The U.S. Department of Education Office of Civil Rights has opened a formal investigation into complaints brought against the Lebanon City Schools by three mothers of children who attended school in the district.
The investigation, begun May 21, is outlined in identical letters sent to the mothers obtained Wednesday by this newspaper.
The complaints allege that “during the 2014-2015 school year, staff and students at the high school and junior high school subjected biracial and African American students to a racially hostile environment, including different treatment under the dress code, segregation in class seat assignments, derogatory comments, racial slurs, and physical threats; and that the district was aware of the hostile environment but failed to take appropriate action,” Donald Yarab, supervising attorney for the federal office, said in the letters.
The mothers filed separate complaints against the district in April, working with Robert Newman, a lawyer in Cincinnati.
Most of the claims involved the junior high, although there are claims involving the high school and messages posted on the Instagram social network. Two of the children have been pulled from the district.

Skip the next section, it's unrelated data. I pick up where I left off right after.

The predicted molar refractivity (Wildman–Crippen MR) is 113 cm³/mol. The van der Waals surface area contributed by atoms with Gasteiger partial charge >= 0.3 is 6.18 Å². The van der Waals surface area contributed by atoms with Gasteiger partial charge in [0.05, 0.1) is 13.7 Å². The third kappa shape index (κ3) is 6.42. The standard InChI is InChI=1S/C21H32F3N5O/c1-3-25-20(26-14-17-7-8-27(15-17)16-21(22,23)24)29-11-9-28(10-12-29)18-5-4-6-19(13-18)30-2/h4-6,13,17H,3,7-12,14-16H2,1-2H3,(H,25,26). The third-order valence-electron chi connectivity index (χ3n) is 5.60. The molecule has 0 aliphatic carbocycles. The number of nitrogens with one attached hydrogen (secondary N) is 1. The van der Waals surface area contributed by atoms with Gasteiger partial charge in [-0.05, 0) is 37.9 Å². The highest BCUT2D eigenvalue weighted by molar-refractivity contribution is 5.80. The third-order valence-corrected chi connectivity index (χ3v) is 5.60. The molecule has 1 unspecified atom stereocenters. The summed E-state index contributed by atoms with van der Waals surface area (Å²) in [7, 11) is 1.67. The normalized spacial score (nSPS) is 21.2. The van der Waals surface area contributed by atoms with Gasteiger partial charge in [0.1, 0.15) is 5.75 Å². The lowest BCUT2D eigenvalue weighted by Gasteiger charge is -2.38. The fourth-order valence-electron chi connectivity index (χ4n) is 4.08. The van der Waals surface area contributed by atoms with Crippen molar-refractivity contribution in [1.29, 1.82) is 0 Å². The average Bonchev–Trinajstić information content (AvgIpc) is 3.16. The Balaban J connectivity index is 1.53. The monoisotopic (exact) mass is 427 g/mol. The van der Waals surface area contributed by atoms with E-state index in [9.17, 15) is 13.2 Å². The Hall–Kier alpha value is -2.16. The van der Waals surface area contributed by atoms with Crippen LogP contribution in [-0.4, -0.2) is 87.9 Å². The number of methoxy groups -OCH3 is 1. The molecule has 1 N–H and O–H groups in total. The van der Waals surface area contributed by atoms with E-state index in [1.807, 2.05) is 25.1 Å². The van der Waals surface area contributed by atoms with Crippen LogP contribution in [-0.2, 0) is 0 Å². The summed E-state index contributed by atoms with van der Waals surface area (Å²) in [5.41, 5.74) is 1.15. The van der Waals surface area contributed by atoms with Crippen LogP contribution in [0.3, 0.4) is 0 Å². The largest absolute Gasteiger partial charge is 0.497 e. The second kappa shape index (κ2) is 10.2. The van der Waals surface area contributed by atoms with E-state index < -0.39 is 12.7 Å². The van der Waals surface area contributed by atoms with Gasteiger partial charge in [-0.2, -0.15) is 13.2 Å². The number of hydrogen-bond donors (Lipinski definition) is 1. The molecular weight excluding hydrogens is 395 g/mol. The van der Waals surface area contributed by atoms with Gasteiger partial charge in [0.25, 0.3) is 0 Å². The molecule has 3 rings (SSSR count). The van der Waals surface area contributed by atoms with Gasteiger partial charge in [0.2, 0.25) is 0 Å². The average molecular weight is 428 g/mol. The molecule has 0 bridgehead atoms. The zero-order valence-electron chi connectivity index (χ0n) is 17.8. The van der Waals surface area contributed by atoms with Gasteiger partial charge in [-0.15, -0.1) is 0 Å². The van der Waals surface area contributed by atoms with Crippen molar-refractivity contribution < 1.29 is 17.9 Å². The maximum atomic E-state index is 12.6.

On Wednesday, the federal agency and Lebanon school officials confirmed the investigation had begun.
“We have received a letter from the Office of Civil Rights. They will investigate the allegations against the school district,” Superintendent Mark North said.
The letters announcing the formal investigation also indicate the complaints have been merged into one investigation.
“It means the Department of Education is taking this seriously and they are going to conduct a serious investigation,” Newman said.
The federal case could result in the district adding training programs or events designed to encourage racial tolerance and discourage bullying, according to Newman.
“I know there are a lot of people of goodwill in that district that want to help improve that culture,” he said.
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